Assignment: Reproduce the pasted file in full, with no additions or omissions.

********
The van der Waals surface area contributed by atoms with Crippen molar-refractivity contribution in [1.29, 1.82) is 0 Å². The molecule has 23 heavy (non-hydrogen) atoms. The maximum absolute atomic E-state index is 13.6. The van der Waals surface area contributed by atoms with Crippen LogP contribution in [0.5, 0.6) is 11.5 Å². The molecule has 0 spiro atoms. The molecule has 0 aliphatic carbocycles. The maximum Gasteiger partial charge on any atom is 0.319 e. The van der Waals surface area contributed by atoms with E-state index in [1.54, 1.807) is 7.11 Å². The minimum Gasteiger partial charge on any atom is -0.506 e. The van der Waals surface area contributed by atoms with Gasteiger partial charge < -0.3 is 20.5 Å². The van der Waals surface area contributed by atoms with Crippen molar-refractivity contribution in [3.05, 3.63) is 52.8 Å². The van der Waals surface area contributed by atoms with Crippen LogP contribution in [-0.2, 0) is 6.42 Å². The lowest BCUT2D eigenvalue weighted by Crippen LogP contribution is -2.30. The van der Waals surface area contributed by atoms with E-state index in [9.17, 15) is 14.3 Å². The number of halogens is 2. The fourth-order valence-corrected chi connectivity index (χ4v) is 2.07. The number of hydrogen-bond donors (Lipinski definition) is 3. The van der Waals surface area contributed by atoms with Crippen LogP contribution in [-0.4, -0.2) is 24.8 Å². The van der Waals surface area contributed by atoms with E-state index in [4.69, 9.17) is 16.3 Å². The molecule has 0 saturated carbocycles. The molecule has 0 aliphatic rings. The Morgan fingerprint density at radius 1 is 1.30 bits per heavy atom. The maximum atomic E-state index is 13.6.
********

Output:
The van der Waals surface area contributed by atoms with Crippen molar-refractivity contribution in [1.29, 1.82) is 0 Å². The molecule has 23 heavy (non-hydrogen) atoms. The maximum absolute atomic E-state index is 13.6. The van der Waals surface area contributed by atoms with Crippen LogP contribution in [0.5, 0.6) is 11.5 Å². The molecule has 0 spiro atoms. The molecule has 0 aliphatic carbocycles. The maximum Gasteiger partial charge on any atom is 0.319 e. The van der Waals surface area contributed by atoms with E-state index in [1.54, 1.807) is 7.11 Å². The minimum Gasteiger partial charge on any atom is -0.506 e. The van der Waals surface area contributed by atoms with Gasteiger partial charge < -0.3 is 20.5 Å². The van der Waals surface area contributed by atoms with Crippen molar-refractivity contribution in [3.05, 3.63) is 52.8 Å². The van der Waals surface area contributed by atoms with Crippen LogP contribution in [-0.2, 0) is 6.42 Å². The lowest BCUT2D eigenvalue weighted by Crippen LogP contribution is -2.30. The van der Waals surface area contributed by atoms with E-state index in [9.17, 15) is 14.3 Å². The number of halogens is 2. The fourth-order valence-corrected chi connectivity index (χ4v) is 2.07. The number of hydrogen-bond donors (Lipinski definition) is 3. The van der Waals surface area contributed by atoms with Crippen LogP contribution in [-0.4, -0.2) is 24.8 Å². The van der Waals surface area contributed by atoms with E-state index in [4.69, 9.17) is 16.3 Å². The molecule has 0 saturated carbocycles. The molecule has 0 aliphatic rings. The Morgan fingerprint density at radius 1 is 1.30 bits per heavy atom. The maximum atomic E-state index is 13.6.